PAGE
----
Leader: Gene Hunn (707-981-7301)
Spaces are still available for the three fall pelagic trips we have scheduled aboard the New Sea Angler (Captain Rick Powers – 707-875-3495) out of Port-o-Bodega on
Bodega Bay. All trips leave at 7 AM (be at the dock by 6:30 to check in) and return at about 4 PM, give or take, depending. All trips cost $150 per person (with a $10
surcharge for non-members, to be credited toward a one-year’s membership). Junior birders may sail for a reduced $50 fee. [To reserve a spot send a post-dated check
for the appropriate amount made out to the RROS treasurer, Rob O’Donnell, and mail that to Gene Hunn, at 1504 Smokey Mtn. Dr., Petaluma, CA 94954. It is best to send
separate checks for each trip, if you plan for more than one.
Our first pelagic trip this year is Sunday, August 20. We share this boat with Alvaro Jaramillo’s clients. Besides Alvaro, Steve Howell, renowned pelagic bird expert,
will assist as a spotter. Other leaders TBA.
Our September trip is Sunday, September 10. This is the time of maximal diversity offshore.
Our final trip is Sunday, October 15 (NOTE WELL: this is a change from the original posted date).
Unusual species often turn up in October (e.g., Short-tailed
Albatross, but don’t hold your breath).
We might hope to get lucky and spot Cook’s Petrels, as seen recently out of Ventura, but we should expect the usual suspects (Black-footed [and maybe Laysan] Albatross, Northern Fulmar, Pink-footed
[and maybe Flesh-footed] Shearwaters, Sooty Shearwater, Fork-tailed, Ashy, and Black Storm-Petrels [and maybe Wilson’s and/or Leach’s]. We might hope for Buller’s and
Short-tailed Shearwaters on our later trips. Also possible are Sabine’s Gull, Common and Arctic Terns, South-Polar Skua, Long-tailed, Parasitic, and Pomarine Jaegers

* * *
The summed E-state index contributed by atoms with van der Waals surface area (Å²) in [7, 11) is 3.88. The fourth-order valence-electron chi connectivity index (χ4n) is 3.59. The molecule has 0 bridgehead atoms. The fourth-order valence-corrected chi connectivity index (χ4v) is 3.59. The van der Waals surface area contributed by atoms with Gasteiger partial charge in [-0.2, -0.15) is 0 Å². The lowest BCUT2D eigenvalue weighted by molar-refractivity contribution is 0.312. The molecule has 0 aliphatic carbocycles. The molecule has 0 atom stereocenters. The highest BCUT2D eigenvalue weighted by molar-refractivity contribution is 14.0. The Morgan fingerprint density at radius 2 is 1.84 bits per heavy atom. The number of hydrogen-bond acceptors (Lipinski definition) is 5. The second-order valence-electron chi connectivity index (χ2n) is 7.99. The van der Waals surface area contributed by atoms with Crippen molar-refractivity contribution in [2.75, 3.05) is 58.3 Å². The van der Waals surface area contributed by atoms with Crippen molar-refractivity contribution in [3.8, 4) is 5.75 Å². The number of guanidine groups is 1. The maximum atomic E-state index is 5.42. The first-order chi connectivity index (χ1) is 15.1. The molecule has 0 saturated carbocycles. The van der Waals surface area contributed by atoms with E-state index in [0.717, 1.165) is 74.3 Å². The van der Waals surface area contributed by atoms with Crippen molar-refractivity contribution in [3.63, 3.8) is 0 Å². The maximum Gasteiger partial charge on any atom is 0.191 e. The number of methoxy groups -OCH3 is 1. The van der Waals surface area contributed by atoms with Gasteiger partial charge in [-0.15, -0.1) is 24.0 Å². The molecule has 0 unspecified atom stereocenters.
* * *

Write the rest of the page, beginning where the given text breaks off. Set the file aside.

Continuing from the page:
[Long-tailed in August; Parasitic close to shore], Red-necked and Red Phalaropes, Common Murre [Pigeon Guillemot near shore], Cassin’s and Rhinoceros Auklets [and
maybe a Tufted Puffin or a Scripp’s Murrelet – last October we lucked on a Thick-billed Murre].
Last year was an excellent year for cetaceans with numbers of Humpback and Blue Whales [largest animal in the world] and a Fin Whale with a variety of dolphins,
porpoises, and pinnipeds.
In short, you never know what might turn up. The weather is always a bit unpredictable: sometimes fog, sometimes wind and rough seas, often quite smooth seas, always
colder than you might expect, so wear lots of warm clothing. We have very rarely had to cancel a trip due to weather, but if that should be necessary for our safety
Captain Powers will make the decision and you will be informed via e-mail 12 hours in advance (money refunded in full). Don’t forget sun screen. Bring enough food and
liquids for the duration, as there is no galley aboard. Consult knowledgeable friends and colleagues about dealing with the threat of seasickness as it can afflict
the strongest stomachs.